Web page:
In addition to the logging options described below, there is a way to configure which request parameters (such as parameters sent as part of queries) are logged with an additional request parameter called
logParamsList. See the section on Common Query Parameters for more information.
Temporary Logging Settings
You can control the amount of logging output in Solr by using the Admin Web interface. Select the LOGGING link. Note that this page only lets you change settings in the running system and is not saved for the next run. (For more information about the Admin Web interface, see Using the Solr Administration User Interface.)
The Logging screen.
This part of the Admin Web interface allows you to set the logging level for many different log categories. Fortunately, any categories that are unset will have the logging level of its parent. This makes it possible to change many categories at once by adjusting the logging level of their parent.
When you select Level, you see the following menu:
The Log Level Menu.
Directories are shown with their current logging levels. The Log Level Menu floats over these. To set a log level for a particular directory, select it and click the appropriate log level button.
Log levels settings are as follows:
Reports everything but the least important messages.
Reports configuration errors.
Reports everything but normal status.
Reports all warnings.
Reports only the most severe warnings.
Turns off logging.
Removes the previous log setting.
Multiple settings at one time are allowed.
Log level API
There is also a way of sending REST commands to the logging endpoint to do the same. Example:
Choosing Log Level at Startup
You can temporarily choose a different logging level as you start Solr. There are two ways:
The first way is to set the
SOLR_LOG_LEVEL environment variable before you start Solr, or place the same variable in
solr.in.cmd. The variable must contain an uppercase string with a supported log level (see above).
The second way is to start Solr with the -v or -q options, see Solr Control Script Reference for details. Examples:
Permanent Logging Settings
Solr uses Log4J version 1.2 for logging and is configured using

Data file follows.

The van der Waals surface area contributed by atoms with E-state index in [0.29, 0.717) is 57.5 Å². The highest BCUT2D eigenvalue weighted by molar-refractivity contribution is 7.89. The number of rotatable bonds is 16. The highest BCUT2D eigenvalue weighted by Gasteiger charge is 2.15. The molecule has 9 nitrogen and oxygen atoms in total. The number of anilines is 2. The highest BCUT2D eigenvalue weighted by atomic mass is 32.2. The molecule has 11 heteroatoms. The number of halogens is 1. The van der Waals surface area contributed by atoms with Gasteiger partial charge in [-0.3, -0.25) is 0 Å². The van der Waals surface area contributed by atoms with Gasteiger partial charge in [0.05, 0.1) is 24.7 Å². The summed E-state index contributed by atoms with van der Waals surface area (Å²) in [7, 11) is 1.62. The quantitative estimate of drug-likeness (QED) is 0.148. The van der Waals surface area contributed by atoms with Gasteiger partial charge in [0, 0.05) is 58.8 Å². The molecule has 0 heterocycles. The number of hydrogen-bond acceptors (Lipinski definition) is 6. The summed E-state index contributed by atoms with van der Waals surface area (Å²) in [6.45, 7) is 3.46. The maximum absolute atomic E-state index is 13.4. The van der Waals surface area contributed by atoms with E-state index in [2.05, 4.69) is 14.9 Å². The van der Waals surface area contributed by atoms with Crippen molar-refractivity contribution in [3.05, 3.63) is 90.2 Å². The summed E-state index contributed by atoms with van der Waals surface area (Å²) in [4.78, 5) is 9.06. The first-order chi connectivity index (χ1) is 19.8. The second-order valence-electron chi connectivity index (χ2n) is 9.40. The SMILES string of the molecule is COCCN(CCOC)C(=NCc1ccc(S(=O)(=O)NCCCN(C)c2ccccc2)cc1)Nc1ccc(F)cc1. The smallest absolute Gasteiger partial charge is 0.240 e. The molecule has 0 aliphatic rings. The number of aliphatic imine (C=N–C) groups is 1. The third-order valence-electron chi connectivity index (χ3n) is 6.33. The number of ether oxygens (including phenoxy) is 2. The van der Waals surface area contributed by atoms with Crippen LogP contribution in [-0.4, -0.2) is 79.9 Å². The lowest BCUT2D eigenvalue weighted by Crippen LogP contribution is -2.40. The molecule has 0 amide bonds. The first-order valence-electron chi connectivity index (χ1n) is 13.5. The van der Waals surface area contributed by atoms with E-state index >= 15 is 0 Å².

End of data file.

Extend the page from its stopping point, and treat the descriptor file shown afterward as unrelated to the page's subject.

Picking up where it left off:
server/resources/log4j.properties. Take a moment to inspect the contents of the
log4j.properties file so that you are familiar with its structure. By default, Solr log messages will be written to
When you're ready to deploy Solr in production, set the variable
SOLR_LOGS_DIR to the location where you want Solr to write log files, such as
/var/solr/logs. You may also want to tweak
log4j.properties. Note that if you installed Solr as a service using the instructions provided at Taking Solr to Production, then see
/var/solr/log4j.properties instead of the default
When starting Solr in the foreground (
-f option), all logs will be sent to the console, in addition to
solr.log. When starting Solr in the background, it will write all
stderr output to a log file in
solr-<port>-console.log, and automatically disable the CONSOLE logger configured in
log4j.properties, having the same effect as if you removed the CONSOLE appender from the rootLogger manually.
log4j.properties the default log rotation size threshold of 4MB is most likely too small for production servers and should be increased to a larger value (such as 100MB or more).
Java Garabage Collection logs are rotated by the JVM when size hits 20M, for a max of 9 generations. Old GC logs are moved to
SOLR_LOGS_DIR/archived. These settings can only be changed by editing the start scripts.
On every startup of Solr, the start script will clean up old logs and rotate the main
solr.log file. If you changed the
log4j.appender.file.MaxBackupIndex setting in
log4j.properties, you also need to change the corresponding setting
-rotate_solr_logs 9 in the start script.
You can disable the automatic log rotation at startup by changing the setting
SOLR_LOG_PRESTART_ROTATION found in
bin/solr.in.cmd to false.
Logging Slow Queries
For high-volume search applications, logging every query can generate a large amount of logs and, depending on the volume, potentially impact performance. If you mine these logs for additional insights into your application, then logging every query request may be useful. On the other hand, if you're only concerned about warnings and error messages related to requests, then you can set the log verbosity to WARN. However, this poses a potential problem in that you won't know if any queries are slow, as slow queries are still logged at the INFO level. Solr provides a way to set your log verbosity threshold to WARN and be able to set a latency threshold above which a request is considered "slow" and log that request at the WARN level to help you identify slow queries in your application. To enable this behavior, configure the
<slowQueryThresholdMillis> element in the query section of solrconfig.xml:
Any queries that take longer than the specified threshold will be logged as "slow" queries at the WARN level.